Monetary policy exists to support economic activity but if this policy is not also conducive to sustainable growth, the responsible monetary institution or central bank has to adjust its course. And it is very difficult to argue that interest rates were not extremely low during the preceding period in the United States and that housing demand was not growing without bound. True, the Fed was arguing that a “world awash in savings” was the problem, not Fed policy. This gives the impression that the Fed has lost its ability to influence monetary variables. Both Bernanke and Taylor have good arguments, but the question remains, why did the institutions not work to prevent the crisis?

Consumer Credit Insights

Did the Holidays Lead to Credit Use?
Consumers have been cutting their outstanding credit balances at unprecedented rates. Consumer credit balances outside of mortgage loans have been cut in 13 of the 15 months through October 2009—with an aggregate decline of $98.7 billion. At the same time the personal saving rate has remained well above the levels we saw during the last expansion. However, did consumers change their minds about credit use again during the holiday season? Perhaps just as importantly, did banks change their minds on credit standards in the early stages of the recovery?

Holiday sales have come in better than expected than in early reports. November retail sales were considerably better than originally anticipated and reports from retailers have been generally positive on December sales as well. The question about credit providers remains: did consumers use savings, income or credit accounts to finance this year's holiday buying? We get an early reading late on Friday afternoon with November consumer credit data. The market is looking for another drawdown in outstanding balances of $5 billion.

Strong gains in outstanding credit are unlikely before the labor market shows more meaningful improvement. And while gains are likely on trend within the next few months, December data showed an unexpected setback.

Topic of the Week

Fear Not, the Sun Will Shine Again in Florida
Florida's economic recovery looks like it will take a little longer to build momentum than much of the rest of the country. The Sunshine State is much more dependent on the continued inflow of new residents from other parts of the country to drive economic growth, and migration trends turned exceptionally negative during this recession. Florida saw its first domestic net out-migration since the immediate aftermath of World War II during 2008 and 2009, with residents increasingly relocating to other Sunbelt states, such as Georgia, the Carolinas, Tennessee and Texas. Population still increased, however, with gains from international immigration and a small natural increase offsetting the net loss of state-to-state migration. The primary reasons Florida is losing residents to other states is the dramatic increase in housing costs, including the price of insurance and property taxes, as well as the state's greatly diminished employment prospects. Nonfarm employment declined 9.1 percent over the past two and a half years, producing a net loss of more than 736,000 jobs. The unemployment rate has shot up more than 8.0 percentage points from its pre-recession lows, hitting a modern era high of 11.5 percent in November.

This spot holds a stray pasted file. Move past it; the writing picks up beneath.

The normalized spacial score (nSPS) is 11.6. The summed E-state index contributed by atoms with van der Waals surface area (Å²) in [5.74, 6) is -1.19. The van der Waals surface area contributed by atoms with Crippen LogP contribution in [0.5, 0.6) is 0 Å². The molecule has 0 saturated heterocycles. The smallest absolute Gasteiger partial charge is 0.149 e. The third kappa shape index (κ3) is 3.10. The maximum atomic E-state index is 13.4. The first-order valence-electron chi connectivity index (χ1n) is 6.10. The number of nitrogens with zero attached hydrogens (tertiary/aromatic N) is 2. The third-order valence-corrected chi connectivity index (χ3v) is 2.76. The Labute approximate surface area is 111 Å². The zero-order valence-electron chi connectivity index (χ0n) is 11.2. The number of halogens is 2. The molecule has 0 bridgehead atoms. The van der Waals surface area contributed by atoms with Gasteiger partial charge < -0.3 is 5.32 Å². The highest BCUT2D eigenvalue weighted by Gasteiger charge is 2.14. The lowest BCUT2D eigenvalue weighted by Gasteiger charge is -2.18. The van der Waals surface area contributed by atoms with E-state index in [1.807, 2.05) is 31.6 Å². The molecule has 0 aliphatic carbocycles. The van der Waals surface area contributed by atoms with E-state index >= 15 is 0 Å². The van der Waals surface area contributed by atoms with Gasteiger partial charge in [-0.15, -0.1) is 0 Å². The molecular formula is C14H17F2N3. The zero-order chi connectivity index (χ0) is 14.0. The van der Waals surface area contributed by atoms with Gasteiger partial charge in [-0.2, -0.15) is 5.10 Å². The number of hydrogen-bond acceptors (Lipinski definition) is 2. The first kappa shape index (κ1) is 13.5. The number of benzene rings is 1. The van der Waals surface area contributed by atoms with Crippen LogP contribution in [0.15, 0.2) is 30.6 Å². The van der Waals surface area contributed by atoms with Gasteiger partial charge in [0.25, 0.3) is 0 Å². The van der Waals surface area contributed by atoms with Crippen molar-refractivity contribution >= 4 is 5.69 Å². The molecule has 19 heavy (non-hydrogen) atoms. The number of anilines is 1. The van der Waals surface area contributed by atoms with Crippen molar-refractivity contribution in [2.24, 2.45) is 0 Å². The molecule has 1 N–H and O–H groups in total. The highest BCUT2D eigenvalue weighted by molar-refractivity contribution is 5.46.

Efforts have been made to diversify Florida's economy away from its historical dependence on tourism and population inflows. Much of Florida's existing base of industries is tied to servicing Floridians. One notable exception has been international trade, which has been a key growth area. Trade has led to enormous growth at several of the state's major port facilities and South Florida is home to hundreds of Latin American headquarters for major U.S. and global multinational companies. Efforts have also been made to bolster the healthcare and biomedical industries in South Florida and central Florida. While these efforts hold great long-term promise, the immediate impact has been limited, and the size of these industries is still relatively small compared to the overall Florida economy. Please visit our website for our complete Florida Chartbook.

Wachovia Corporation
Disclaimer: The information and opinions herein are for general information use only. Wachovia Corporation and its affiliates, including Wachovia Bank, N.A., do not guarantee their accuracy or completeness, nor does Wachovia Corporation or any of its affiliates, including Wachovia Bank, N.A., assume any liability for any loss that may result from the reliance by any person upon any such information or opinions. Such information and opinions are subject to change without notice, are for general information only and are not intended as an offer or solicitation with respect to the purchase or sales of any security or any foreign exchange transaction, or as personalized investment advice. Securities and foreign exchange transactions are not FDIC-insured, are not bank-guaranteed, and may lose value.